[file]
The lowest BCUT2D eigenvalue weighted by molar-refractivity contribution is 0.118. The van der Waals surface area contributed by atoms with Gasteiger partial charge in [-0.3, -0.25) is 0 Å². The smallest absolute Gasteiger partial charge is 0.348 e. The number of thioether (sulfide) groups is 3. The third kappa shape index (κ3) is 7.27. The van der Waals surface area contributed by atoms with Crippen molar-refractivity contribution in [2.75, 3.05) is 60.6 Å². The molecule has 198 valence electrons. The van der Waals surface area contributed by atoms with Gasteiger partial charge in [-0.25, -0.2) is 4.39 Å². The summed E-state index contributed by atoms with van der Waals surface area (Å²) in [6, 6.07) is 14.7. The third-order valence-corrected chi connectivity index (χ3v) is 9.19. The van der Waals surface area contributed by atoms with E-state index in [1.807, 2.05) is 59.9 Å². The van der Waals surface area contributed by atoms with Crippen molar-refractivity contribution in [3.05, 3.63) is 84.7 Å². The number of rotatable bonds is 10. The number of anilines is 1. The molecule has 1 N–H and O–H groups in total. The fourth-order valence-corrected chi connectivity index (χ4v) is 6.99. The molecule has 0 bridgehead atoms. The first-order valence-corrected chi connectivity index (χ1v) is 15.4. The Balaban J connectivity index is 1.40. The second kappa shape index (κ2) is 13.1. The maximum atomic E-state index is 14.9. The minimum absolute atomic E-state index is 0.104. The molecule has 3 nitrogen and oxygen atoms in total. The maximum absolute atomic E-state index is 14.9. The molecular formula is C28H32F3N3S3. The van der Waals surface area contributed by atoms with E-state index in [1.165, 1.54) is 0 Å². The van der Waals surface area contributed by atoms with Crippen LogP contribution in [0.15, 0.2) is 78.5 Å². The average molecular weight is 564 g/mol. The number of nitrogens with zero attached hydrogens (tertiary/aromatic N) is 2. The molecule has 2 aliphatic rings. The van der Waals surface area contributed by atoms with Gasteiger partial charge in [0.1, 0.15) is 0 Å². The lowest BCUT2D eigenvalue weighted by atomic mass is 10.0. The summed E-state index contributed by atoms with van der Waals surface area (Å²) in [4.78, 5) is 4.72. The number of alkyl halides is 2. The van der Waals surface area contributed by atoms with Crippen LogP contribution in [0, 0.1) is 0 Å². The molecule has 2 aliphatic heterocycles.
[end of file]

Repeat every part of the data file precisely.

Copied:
The lowest BCUT2D eigenvalue weighted by molar-refractivity contribution is 0.118. The van der Waals surface area contributed by atoms with Gasteiger partial charge in [-0.3, -0.25) is 0 Å². The smallest absolute Gasteiger partial charge is 0.348 e. The number of thioether (sulfide) groups is 3. The third kappa shape index (κ3) is 7.27. The van der Waals surface area contributed by atoms with Crippen molar-refractivity contribution in [2.75, 3.05) is 60.6 Å². The molecule has 198 valence electrons. The van der Waals surface area contributed by atoms with Gasteiger partial charge in [-0.25, -0.2) is 4.39 Å². The summed E-state index contributed by atoms with van der Waals surface area (Å²) in [6, 6.07) is 14.7. The third-order valence-corrected chi connectivity index (χ3v) is 9.19. The van der Waals surface area contributed by atoms with E-state index in [1.807, 2.05) is 59.9 Å². The van der Waals surface area contributed by atoms with Crippen molar-refractivity contribution in [3.05, 3.63) is 84.7 Å². The number of rotatable bonds is 10. The number of anilines is 1. The molecule has 1 N–H and O–H groups in total. The fourth-order valence-corrected chi connectivity index (χ4v) is 6.99. The molecule has 0 bridgehead atoms. The first-order valence-corrected chi connectivity index (χ1v) is 15.4. The Balaban J connectivity index is 1.40. The second kappa shape index (κ2) is 13.1. The maximum atomic E-state index is 14.9. The minimum absolute atomic E-state index is 0.104. The molecule has 3 nitrogen and oxygen atoms in total. The maximum absolute atomic E-state index is 14.9. The molecular formula is C28H32F3N3S3. The van der Waals surface area contributed by atoms with E-state index in [1.165, 1.54) is 0 Å². The van der Waals surface area contributed by atoms with Crippen LogP contribution in [0.15, 0.2) is 78.5 Å². The average molecular weight is 564 g/mol. The number of nitrogens with zero attached hydrogens (tertiary/aromatic N) is 2. The molecule has 2 aliphatic rings. The van der Waals surface area contributed by atoms with Gasteiger partial charge in [0.1, 0.15) is 0 Å². The lowest BCUT2D eigenvalue weighted by atomic mass is 10.0. The summed E-state index contributed by atoms with van der Waals surface area (Å²) in [4.78, 5) is 4.72. The number of alkyl halides is 2. The van der Waals surface area contributed by atoms with Crippen LogP contribution in [0, 0.1) is 0 Å². The molecule has 2 aliphatic heterocycles.